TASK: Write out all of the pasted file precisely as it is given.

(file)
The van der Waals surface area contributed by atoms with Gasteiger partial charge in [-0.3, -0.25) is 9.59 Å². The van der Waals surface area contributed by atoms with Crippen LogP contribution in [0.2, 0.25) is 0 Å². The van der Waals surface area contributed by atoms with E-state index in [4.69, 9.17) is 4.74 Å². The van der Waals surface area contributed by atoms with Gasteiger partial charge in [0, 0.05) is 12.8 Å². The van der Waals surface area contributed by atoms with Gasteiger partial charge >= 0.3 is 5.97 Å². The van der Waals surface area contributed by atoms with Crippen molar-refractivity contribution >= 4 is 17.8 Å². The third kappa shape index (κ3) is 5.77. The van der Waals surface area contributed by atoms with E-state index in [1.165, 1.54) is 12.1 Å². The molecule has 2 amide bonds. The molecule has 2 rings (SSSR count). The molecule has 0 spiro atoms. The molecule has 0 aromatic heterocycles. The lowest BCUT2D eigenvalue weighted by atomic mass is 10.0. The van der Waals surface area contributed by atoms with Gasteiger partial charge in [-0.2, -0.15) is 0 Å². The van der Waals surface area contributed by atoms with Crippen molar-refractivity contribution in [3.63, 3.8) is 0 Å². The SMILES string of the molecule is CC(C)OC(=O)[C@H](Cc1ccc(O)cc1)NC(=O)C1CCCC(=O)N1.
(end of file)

The van der Waals surface area contributed by atoms with Gasteiger partial charge in [-0.3, -0.25) is 9.59 Å². The van der Waals surface area contributed by atoms with Crippen LogP contribution in [0.2, 0.25) is 0 Å². The van der Waals surface area contributed by atoms with E-state index in [4.69, 9.17) is 4.74 Å². The van der Waals surface area contributed by atoms with Gasteiger partial charge in [0, 0.05) is 12.8 Å². The van der Waals surface area contributed by atoms with Gasteiger partial charge >= 0.3 is 5.97 Å². The van der Waals surface area contributed by atoms with Crippen molar-refractivity contribution >= 4 is 17.8 Å². The third kappa shape index (κ3) is 5.77. The van der Waals surface area contributed by atoms with E-state index in [1.165, 1.54) is 12.1 Å². The molecule has 2 amide bonds. The molecule has 2 rings (SSSR count). The molecule has 0 spiro atoms. The molecule has 0 aromatic heterocycles. The lowest BCUT2D eigenvalue weighted by atomic mass is 10.0. The van der Waals surface area contributed by atoms with Gasteiger partial charge in [-0.2, -0.15) is 0 Å². The van der Waals surface area contributed by atoms with Crippen molar-refractivity contribution in [3.63, 3.8) is 0 Å². The SMILES string of the molecule is CC(C)OC(=O)[C@H](Cc1ccc(O)cc1)NC(=O)C1CCCC(=O)N1.